about working efficiently and effectively to ensure that both good productivity and
desired results are achieved. This statement will be the starting point of this study.
Brophy (1986) made the following observation by saying student achievement is
maximized when teachers allocate most classroom time to activities designed to
promote student achievement and use managerial and instructional strategies that
support such achievement. Therefore, how much time spent for student contact is
not what this research mainly focuses on, rather how the time is used in order to
achieve clear goals. Further readings have shown that, according to David Allen
(2001), productivity is directly proportional to one's ability to handle tasks in a relaxed
manner. These statements will be used to apply strategies for self-management in
order to minimize stress and increase an individual focus and efficiency. One cannot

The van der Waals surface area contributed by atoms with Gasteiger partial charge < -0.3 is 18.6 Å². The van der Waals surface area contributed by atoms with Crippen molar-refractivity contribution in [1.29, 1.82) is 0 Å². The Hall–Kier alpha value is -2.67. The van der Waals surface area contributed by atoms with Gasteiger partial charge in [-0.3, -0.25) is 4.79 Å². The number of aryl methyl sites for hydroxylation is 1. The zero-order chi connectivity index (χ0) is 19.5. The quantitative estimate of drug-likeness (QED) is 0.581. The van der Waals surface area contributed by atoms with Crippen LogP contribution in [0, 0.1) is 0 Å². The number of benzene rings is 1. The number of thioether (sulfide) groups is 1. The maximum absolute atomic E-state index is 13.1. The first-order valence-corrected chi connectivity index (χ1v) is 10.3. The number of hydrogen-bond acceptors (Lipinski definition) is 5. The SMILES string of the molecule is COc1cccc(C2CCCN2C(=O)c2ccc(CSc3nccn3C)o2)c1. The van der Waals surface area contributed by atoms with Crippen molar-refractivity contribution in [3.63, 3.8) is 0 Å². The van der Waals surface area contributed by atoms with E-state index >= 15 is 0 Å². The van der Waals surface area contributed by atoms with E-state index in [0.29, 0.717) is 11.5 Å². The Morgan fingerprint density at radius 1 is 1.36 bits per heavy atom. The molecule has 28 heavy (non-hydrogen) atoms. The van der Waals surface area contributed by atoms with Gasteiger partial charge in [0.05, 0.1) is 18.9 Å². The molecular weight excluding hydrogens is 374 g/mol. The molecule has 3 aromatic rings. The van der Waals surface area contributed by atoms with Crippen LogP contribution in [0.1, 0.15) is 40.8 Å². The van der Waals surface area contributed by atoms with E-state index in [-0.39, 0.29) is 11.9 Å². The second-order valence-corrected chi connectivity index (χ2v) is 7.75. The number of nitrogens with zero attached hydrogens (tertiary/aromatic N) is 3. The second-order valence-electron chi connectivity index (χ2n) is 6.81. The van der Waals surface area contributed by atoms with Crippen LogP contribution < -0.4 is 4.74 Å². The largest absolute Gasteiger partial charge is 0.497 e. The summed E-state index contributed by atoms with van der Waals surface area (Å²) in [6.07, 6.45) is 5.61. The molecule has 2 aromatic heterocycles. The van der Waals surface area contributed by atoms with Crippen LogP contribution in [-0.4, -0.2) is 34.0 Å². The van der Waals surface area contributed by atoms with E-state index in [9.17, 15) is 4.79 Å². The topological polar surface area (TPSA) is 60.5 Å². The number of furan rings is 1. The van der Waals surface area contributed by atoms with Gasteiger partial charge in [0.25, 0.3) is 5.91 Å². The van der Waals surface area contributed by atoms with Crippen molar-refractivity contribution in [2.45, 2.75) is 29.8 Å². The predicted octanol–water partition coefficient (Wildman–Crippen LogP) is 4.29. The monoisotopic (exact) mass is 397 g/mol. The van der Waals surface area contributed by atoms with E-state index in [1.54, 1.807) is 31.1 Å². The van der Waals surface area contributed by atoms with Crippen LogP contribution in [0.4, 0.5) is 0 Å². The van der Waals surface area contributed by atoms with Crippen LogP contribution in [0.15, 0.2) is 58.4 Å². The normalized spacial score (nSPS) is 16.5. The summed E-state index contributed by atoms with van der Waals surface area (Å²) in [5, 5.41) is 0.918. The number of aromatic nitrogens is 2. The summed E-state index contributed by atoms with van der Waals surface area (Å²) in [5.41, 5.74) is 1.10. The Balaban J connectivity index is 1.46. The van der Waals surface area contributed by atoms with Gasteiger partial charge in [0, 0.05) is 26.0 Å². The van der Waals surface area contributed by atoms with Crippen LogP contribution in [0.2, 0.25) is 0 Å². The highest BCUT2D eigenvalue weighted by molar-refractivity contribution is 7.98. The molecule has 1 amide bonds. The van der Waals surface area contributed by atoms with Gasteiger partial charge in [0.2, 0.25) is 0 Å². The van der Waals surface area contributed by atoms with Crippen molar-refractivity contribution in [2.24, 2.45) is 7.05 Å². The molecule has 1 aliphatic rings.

study the impact of time management on the performance of lecturers without
considering the elements taken into consideration.

5.1.1 Management – as defined by T. Brevis et al (2000) is the process of planning,
organising, leading and controlling the resources of the organisation to
achieve stated organisational goals as efficiently as possible.
5.1.2 Time – is a basic component of the measuring system used to sequence
events, to compare the durations of events and the intervals between them,
and to quantify the motions of objects.
5.1.3 Time Management – past studies indicates that there is no accordance on the
definition of time management. Although Lakein (1973) suggested that time
management involves the process of determining needs, setting goals to
achieve these needs, prioritising and planning tasks required to achieve these
goals, other researchers provided various definitions. It is defined by many